Oklahoma City of Airmen and Cowboys

I spent about four days visiting Oklahoma City, mostly devoting it to seeing friends and spending time with my family. It was wonderful to visit at a time that wasn’t a holiday, to not have to rush around and do anything else besides see people and relax. I took a bit of an internet vacation and didn’t even check my email very much. What a nice change! Not that I don’t like my complicated hyperspace, but sometimes it’s refreshing to disconnect from the nonstop information.

I visited a lot of old haunts, like the Red Cup for coffee, the Paseo bars, and the Mont in Norman, which I frequented as a college student. I also checked out places that have sprung up since I moved, like the Drunken Fry in the crazy HiLo complex. If you’ve never seen the building, it looks like a bunch of unattractive small buildings were fused into one abomination, but in a way that I find somehow appealing. It’s just easier to link to a picture than to describe it. Anyway, the Drunken Fry had several Oklahoma brewed beers. I tried the tornado-branded F5 IPA from COOP Ale Works and was surprised at how good it was. I guess I’ve had my doubts ever since drinking absolutely horrid vodka made in Oklahoma. Anyway, I also went to the Iguana Grill off of Automobile Alley, got a jackfruit smoothie at a bubble tea place I used to go to, and met friends at the Humble Pie pizza place in Edmond. In other words, I tried to visit as many people and places as possible.

My brother Tim was nice enough to act as a chauffeur and indulge my meandering trips down memory lane. We drove through Stockyards City, where there seemed to actually be tourists! That’s quite the achievement for Oklahoma City. Not that it doesn’t deserve it, and the Stockyards are definitely worth a visit if you want some genuine cowboy experiences. It’s the place to go to get a custom made hat, boots, and all manner of Western wear, all next to one of the largest cattle markets in the world.

We also stopped by the Oklahoma State Capitol, which was almost completely empty due to it being summer. Kind of interesting to just be able to wander by the governor’s office (after going through security, of course). As you can see in the above picture, there are still active oil wells on the site of the Capitol, this one nicknamed Petunia #1 since it is in a flower bed.

Although the capitol building was designed to support a dome, it was left off when it was opened in 1917. It wasn’t until 2002 that a dome was completed (you can see a picture of the building pre-domed here). The interior colors are meant to represent the state wildflower, Oklahoma sky, and American Indian beadery. If this really interests you, the dome actually has its own website.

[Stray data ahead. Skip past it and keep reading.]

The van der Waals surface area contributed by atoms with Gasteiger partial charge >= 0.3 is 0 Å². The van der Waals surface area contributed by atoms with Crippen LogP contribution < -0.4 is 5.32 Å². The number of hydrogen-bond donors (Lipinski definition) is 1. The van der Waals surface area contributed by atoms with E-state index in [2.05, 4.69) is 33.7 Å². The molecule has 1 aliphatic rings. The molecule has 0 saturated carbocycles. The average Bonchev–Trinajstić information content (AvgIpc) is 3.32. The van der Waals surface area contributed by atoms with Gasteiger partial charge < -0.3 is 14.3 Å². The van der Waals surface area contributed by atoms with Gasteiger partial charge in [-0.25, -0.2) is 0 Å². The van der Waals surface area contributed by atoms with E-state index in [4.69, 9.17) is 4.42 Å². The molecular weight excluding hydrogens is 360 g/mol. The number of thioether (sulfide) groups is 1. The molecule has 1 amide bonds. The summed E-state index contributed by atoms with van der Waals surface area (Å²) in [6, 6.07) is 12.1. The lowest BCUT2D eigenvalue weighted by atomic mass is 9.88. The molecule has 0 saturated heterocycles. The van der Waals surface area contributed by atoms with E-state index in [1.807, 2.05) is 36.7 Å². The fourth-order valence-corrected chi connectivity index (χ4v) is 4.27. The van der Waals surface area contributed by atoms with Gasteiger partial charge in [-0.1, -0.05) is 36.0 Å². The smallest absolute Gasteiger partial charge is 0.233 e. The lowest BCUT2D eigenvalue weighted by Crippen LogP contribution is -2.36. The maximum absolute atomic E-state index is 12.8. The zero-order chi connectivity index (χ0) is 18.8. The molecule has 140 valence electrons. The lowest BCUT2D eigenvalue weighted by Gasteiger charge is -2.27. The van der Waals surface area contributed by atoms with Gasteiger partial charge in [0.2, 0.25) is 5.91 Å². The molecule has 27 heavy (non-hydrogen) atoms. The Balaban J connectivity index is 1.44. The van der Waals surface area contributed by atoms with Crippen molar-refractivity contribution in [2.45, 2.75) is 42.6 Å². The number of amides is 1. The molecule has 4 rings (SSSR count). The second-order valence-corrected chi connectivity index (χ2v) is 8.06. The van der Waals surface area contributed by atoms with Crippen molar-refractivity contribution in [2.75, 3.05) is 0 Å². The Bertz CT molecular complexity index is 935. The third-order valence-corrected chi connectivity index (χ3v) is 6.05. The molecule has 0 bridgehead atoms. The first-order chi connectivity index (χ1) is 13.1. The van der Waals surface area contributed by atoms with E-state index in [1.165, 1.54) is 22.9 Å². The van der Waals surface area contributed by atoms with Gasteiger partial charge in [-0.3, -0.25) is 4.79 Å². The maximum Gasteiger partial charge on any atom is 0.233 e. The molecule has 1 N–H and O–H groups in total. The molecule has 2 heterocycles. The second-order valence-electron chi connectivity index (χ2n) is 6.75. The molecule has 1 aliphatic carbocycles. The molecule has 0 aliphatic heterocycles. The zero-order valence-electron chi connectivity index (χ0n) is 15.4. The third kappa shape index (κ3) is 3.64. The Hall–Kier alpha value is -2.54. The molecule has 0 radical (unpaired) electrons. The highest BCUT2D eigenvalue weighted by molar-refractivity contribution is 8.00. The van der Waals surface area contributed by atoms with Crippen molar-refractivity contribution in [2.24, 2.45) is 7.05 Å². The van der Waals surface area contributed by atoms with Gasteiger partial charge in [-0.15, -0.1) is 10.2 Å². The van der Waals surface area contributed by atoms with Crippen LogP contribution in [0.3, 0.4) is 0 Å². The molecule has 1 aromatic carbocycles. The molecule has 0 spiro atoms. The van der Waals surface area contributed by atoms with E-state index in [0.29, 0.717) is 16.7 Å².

I really love all the vibrant art and murals in the capitol building. There are also portraits of famous Oklahomans, with the most prominent places of honors going to Robert S. Kerr, Sequoyah, Will Rogers, and Jim Thorpe.

I was most excited to see the portrait of my personal hero: airman Wiley Post. Known for his record-setting around the world flights, he also designed and tested one of the first pressure suits, which was a model for what astronauts would wear in space. Last Sunday, August 15, was the 75th anniversary of the Alaskan plane crash that killed both Post and the cowboy comedian and writer Will Rogers. That also happens to be the date I flew out of Oklahoma City’s Will Rogers Airport to New York in 2009. I guess I’m not too superstitious.

We stopped in the State Art Collection, which has pieces by significant Okie artists like Ed Ruscha, Leon Polk Smith, and Eugene Bavinger. Above you can see a couple of pieces in the sculpture room, one a mask made of Ford auto parts by M.R. Smith and a metal animal head by Ken Little.

Outside, we wandered around and happened upon the Meeting Place, which I’d never seen before. It has a fountain in the center of four huge granite structures topped by all the American Indian flags.

During my visit I also saw the new and impressive Classen Curve. It was designed by Rand Elliott with the same modern, metal and glass style he brought to the Chesapeake Boathouse and POPS 66. Most impressive of all is that there is a raw foods restaurant there. I would never have expected beef-obsessed Oklahoma would ever go for that, but yet again, this state surprises me.

On my last day in OKC, I visited the Oklahoma City Museum of Art to see Sketch to Screen, an exhibit of film costumes and their designs. It was a really well-curated and interesting exhibit, and I especially like the polaroids of actors modeling costumes before the shoot, out of character. I’m amazed they were even able to track down things like a dress Mary Pickford wore in a silent film or a fan/lipstick/mirror combination that Gloria Swanson designed herself for one of her movies.

I flew back to New York on a Tuesday evening with a suitcase full of books, as I slowly try to migrate my embarrassingly large library to Brooklyn. My cab driver from LaGuardia got horribly lost and didn’t believe me that a giant cemetery was going to block the road at some point. Oh well, I made it back, yet again. It was wonderful to visit Oklahoma, although nice to return to my busy Brooklyn routine. Although besides the full-time job, I don’t think I’m in too much of a routine, unless picking a concert/opening/event/random historic place at random is a routine.

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